Why Does Exit Planning Take So Long?

Exit planning consists of three essential steps: collecting data, quantifying your resources, and evaluating exit options. The duration of exit planning depends upon your business, its current value, and the desired value for selling it.

If your business doesn’t have the value to be sold for your desired amount, the process takes longer because one aspect of exit planning is value creation. However, drawing up an exit plan usually takes around 18 months.

Factors that affect your exit plan include:

  • How prepared your company is to be sold
  • Having all documentation ready for due diligence
  • The stability of your financial situation
  • How knowledgeable your advisory board is
  • The present situation of your industry’s market and how interested a buyer is in your company
  • Whom you sell your company to (inside transfers typically take longer).

Value Creation Is Time-Consuming

Avoid the pitfall of trying to maximize profit without creating value. A valuation informs you as to your company’s strengths and weaknesses. Creating value for your customers will help you retain them and aid in profitable business. Building value benefiting your employees will improve productivity.

Value creation becomes difficult when you do not target the right audience or do not have efficient employees.

Value creation applies to pitching your business to a potential buyer and catering to your customer’s needs, and building the company’s reputation. Value creation boosts when your customers repeatedly buy your products and recommend you as a brand.

Since 1997, Apple, for example, has been in the business of keeping its customers happy. They don’t just make devices; they’re also in the business of acquiring and keeping consumers. Apple’s customer retention speaks volumes, both metaphorically and literally. According to a survey on CNET, Apple’s brand loyalty is at an all-time high of over 92 percent. Apple works to create brand value through its products and features that other companies do not provide. What it focuses on is building a “tribe.” The loyalty of its customers has helped the company grow its value.

Once your exit plan is ready, assess the areas which can create value. Determining what might help build value and what needs to be eliminated from the business will lead you toward a cleaner exit.

Why Is Value Creation Important for a Successful Exit?

A poorly planned and executed exit plan may lead your exit in the wrong direction. Buyers have become more observant and particular about what they want. They are more demanding than ever and look for value through customer retention, loyalty, and market competitiveness.

In my experience, an owner’s struggle to build value makes an exit trickier. Therefore, it is necessary to create value before the owner’s exit and let it grow simultaneously, regardless of your plans to sell the company.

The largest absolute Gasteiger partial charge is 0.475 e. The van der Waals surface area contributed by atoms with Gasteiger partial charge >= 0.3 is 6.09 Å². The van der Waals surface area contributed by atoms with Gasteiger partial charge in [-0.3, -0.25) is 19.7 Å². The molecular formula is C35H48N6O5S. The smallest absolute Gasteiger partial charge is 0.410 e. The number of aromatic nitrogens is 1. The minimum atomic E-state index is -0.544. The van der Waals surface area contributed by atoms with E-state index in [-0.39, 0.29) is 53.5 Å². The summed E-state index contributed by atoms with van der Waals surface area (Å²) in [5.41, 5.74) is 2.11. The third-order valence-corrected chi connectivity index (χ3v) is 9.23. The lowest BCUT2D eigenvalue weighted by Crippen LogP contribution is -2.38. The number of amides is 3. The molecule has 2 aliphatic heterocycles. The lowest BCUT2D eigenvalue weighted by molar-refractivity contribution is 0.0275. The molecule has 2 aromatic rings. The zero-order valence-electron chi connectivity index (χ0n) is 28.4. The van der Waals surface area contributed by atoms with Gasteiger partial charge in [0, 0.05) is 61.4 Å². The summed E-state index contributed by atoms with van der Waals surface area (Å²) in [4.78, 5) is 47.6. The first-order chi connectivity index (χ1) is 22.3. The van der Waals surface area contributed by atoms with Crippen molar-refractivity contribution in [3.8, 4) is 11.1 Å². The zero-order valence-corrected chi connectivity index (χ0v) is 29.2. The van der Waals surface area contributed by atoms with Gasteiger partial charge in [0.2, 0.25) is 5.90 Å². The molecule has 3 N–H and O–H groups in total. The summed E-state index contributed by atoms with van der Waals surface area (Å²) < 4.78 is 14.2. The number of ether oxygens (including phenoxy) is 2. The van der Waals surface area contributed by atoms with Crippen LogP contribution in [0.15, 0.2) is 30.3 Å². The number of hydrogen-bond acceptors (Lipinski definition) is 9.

Another reason to create value for a successful exit is to eliminate any potential risks in the business. When creating value, an owner relies on a SWOT analysis which helps identify the company’s threats and weaknesses. Potential buyers are always searching for risk factors to save themselves from future trouble. Such issues are less likely when these threats are identified and resolved before pitching the deal.

Overall, value creation plays a vital role in convincing potential buyers by showing them the worth of your company.

Best practices to create value for a successful exit include:

  • Performing an initial valuation to identify potential risks, weaknesses, and strengths.
  • Maintaining a track record of your continuous value growth before and during preparation for an exit.
  • Creating a self-reliant team that is not dependent on the owner to solve everyday business problems.
  • Keep your customers and employees happy to make them stay.
  • Training your employees and yourself according to your business strategy.

Patience Is the Key to a Successful Exit

Nothing great is achieved overnight. The time frame of your exit depends upon the transition you make. Family succession may take less time, and M&As might take more. With a planned exit, one can cater to both buyer(s) and seller(s) post-exit needs.

Exit planning must begin at least two years (preferably five years) before the actual sale process to maximize your company’s value. Then, with the growing value of your company and a successful exit plan in place, you can sell your company as per your expectations.

Competent, independent, and unbiased advice is crucial to your company’s success. Quantive offers services that have benefited entrepreneurs in building their business value and mapping out exit plans according to their needs. Connect with us today!



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